Updated on June 15, 2021 by Jana
First and foremost, GDPR (General Data Protection Regulation) is not about businesses or cold emailing. Above all, it’s about personal data protection and protecting individuals. Since GDPR came into effect at the end of May 2018, it is still legal to send businesses sales emails.
However, given that sending such emails involves the processing of personal data, there are some key aspects you need to take into consideration when emailing. In this article, we are going to go over the best practices on how to keep your cold emails GDPR compliant.
Before we start with the content, we need to know which aspects are relevant before sending a b2b cold email.
1. Adequate and Relevant Prospects
Lead generation and prospecting basically involve personal data when doing b2b cold email campaigns. On the other hand, GDPR doesn’t stop people prospecting or collecting leads, it merely demands a greater level of accuracy and care from prospectors. Under GDPR, personal data collected must be adequate and relevant to the purpose of its processing.
Therefore, you need to consider two factors:
- the adequacy of your data (i.e. how much data do you really need for what you hope to achieve?)
- and the relevance of your data (i.e. is the data you are collecting the correct data for your needs?)
In order to ensure adequacy, only collect data that is strictly necessary to you as a data processor. Put simply, don’t collect information if you don’t plan on using it.
In order to ensure relevance, if you’re targeting the right person, then no prospects should ever question why you have emailed them.
If your prospect is surprised to hear from you, are the leads you’ve garnered relevant? Make sure you are very precise in selecting who your ideal prospects are, and tailor your campaigns for them.
2. Explaining Your Legitimate Interest
If your prospect is still negatively reacting to your best cold email, it’s time you explain to them the reason behind your email. Often b2b marketers and team members of a sales team are not familiar with the Legitimate Interest.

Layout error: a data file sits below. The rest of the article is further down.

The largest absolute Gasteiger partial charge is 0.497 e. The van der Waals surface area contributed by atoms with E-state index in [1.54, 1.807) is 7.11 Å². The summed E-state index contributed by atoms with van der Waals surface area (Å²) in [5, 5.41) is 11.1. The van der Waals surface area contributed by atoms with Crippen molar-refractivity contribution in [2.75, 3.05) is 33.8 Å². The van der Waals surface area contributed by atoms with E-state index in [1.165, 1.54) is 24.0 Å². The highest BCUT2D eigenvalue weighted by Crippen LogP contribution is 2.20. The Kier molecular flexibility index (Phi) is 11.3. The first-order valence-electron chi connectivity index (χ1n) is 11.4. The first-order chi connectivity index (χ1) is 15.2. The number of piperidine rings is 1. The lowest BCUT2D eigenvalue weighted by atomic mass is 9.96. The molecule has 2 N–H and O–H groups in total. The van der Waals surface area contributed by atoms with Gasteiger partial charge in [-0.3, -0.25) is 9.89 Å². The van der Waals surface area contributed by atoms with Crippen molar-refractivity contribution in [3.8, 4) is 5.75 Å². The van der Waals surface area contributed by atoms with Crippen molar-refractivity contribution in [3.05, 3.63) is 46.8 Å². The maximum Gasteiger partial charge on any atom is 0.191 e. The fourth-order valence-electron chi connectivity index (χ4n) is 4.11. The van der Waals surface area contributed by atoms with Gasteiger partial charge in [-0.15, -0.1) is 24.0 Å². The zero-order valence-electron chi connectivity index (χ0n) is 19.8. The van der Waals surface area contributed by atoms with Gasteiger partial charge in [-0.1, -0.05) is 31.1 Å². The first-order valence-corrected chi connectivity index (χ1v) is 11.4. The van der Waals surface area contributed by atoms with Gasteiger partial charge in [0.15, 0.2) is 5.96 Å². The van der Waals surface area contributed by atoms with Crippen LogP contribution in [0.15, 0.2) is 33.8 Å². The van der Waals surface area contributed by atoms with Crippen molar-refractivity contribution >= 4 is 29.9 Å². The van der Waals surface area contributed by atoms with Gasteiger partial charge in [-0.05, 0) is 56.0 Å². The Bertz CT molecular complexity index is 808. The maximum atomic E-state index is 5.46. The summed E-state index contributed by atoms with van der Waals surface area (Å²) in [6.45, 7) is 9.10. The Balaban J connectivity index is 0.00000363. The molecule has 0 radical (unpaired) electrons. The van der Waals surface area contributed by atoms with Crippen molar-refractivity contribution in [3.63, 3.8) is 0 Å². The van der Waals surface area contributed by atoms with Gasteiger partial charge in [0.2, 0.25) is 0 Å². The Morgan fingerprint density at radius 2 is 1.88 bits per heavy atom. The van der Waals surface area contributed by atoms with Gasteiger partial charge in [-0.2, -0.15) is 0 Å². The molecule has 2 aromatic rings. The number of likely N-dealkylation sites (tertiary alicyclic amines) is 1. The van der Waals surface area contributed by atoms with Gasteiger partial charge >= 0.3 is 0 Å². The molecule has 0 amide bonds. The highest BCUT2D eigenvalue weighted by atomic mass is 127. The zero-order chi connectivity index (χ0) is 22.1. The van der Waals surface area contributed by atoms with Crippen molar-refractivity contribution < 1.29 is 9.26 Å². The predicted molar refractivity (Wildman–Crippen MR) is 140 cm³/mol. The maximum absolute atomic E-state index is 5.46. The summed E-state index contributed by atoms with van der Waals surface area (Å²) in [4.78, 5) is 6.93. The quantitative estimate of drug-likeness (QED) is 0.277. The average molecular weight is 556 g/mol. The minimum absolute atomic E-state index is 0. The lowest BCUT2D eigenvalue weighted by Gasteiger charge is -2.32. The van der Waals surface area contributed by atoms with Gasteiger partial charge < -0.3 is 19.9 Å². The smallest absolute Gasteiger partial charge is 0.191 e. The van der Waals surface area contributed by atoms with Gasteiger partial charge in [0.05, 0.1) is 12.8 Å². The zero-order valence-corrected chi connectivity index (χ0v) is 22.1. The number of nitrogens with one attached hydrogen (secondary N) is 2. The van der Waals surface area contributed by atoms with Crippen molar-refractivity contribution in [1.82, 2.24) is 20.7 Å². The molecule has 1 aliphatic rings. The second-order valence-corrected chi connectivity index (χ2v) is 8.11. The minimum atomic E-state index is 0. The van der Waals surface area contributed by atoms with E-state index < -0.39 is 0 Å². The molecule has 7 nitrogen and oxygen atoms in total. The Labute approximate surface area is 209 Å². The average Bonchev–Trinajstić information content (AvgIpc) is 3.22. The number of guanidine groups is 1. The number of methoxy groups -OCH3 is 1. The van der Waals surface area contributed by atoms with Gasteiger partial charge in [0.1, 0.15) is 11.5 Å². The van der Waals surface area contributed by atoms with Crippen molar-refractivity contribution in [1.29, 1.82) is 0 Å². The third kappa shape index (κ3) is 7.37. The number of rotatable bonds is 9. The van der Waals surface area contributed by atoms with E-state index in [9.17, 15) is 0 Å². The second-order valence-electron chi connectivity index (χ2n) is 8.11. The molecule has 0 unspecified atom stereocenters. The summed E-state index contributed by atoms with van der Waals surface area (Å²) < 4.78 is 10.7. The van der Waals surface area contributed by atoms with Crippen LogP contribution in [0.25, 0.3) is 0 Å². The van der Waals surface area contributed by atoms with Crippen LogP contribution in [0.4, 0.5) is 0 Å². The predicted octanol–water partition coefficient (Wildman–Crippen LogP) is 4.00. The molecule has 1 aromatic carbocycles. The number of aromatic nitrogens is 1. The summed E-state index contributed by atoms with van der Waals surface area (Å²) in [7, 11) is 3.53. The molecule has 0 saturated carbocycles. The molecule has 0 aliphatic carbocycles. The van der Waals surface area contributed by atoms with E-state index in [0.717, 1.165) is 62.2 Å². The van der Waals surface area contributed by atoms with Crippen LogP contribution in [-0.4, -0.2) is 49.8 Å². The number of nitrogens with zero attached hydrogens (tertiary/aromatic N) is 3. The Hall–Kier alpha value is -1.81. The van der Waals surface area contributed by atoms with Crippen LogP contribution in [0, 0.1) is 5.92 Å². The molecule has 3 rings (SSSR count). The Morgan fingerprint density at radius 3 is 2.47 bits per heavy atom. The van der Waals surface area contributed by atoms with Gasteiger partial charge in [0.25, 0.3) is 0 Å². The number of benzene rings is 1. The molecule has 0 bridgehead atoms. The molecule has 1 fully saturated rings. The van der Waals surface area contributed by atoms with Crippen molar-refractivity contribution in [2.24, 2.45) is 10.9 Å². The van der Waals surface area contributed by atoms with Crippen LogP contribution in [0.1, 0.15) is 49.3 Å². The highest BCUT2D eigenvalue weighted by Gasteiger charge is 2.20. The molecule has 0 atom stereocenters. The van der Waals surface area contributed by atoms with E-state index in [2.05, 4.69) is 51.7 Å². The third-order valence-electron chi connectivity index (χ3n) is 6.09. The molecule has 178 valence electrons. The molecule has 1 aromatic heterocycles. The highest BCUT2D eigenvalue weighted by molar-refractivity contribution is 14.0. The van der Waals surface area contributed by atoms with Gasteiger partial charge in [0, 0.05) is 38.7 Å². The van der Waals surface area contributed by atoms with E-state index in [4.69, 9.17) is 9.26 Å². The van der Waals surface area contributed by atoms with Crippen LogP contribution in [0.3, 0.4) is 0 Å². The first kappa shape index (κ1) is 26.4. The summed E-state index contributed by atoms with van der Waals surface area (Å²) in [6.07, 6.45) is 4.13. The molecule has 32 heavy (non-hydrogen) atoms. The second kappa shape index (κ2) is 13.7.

The ‘Legitimate interest’ covers a wide range of interests, whether of the company, third parties, commercial, or for wider societal reasons. According to the official GDPR sources, Legitimate interest is the most flexible of the GDPR’s lawful bases for processing personal data.
Theoretically, an organization can use personal data which the data subject would expect. This aspect covers, and it’s not limited to:
- Use of client or employee data
- Fraud prevention
- Intra-group transfers
- IT security
But, before you call upon the Legitimate Interest and start spamming people with b2b cold emails you should be sure this is applicable. What you should do and never avoid before your cold email outreach campaign is to:
- Research the company’s LinkedIn profile and/or website to see if they would have the benefit of your product or your service
- Ask for referrals from your professional network
- Check for any recent investment/funding if your offer supports growth
It’s important to do some background research on your prospects in the first place and provide some simple context in your emails and not strike them with a boring message.
In order to include legitimate interest in your cold emails and be GDPR compliant, it is important to include three key pieces of information:
- A statement advising the recipient how you have processed their data.
- A short explanation of why you are processing it.
- Instructions that the receiver of your email can follow in order to change the data you process or request the removal of your data from your list.
3. Make it Quick and Easy to Unsubscribe/Opt-out
If you are involved in sending cold email campaigns, you need to inform your prospects how to exercise their right to erasure. In other words, you need to advise people on a straightforward way to opt out.
One way to automate this process is to include an unsubscribe link at the footer of your email copy. Alternatively, you could add some text at the bottom of your email advising your prospect that if they are not interested and do not wish to hear from you again, then they can reply “no thank you” and their details will be removed from your list.
The most important facet of opting out is that it is clear, easy to follow and any requests are physically carried out.
This means when someone asks you to delete their data, you delete it!
It’s therefore vital to create a “do not contact” list of the companies and individuals that have opted out, to ensure they are not contacted again.
4. Cleanse and Maintain Your Database Regularly
As an extension to removing prospects that have opted out or unsubscribed, GDPR states that you must not retain information for months and months or hold onto incorrect information. You must therefore cleanse your CRM regularly of inactive leads. You also need to check that your contact information is up to date.
5. Prepare Replies to GDPR Complaints and Questions
Finally, expect some unfavorable responses or reactions from your prospects. Privacy is a huge topic and some people will not be happy to have received your (cold) emails, even if they are GDPR compliant. Therefore, expect some questions such as:
“What rights do you have emailing me?”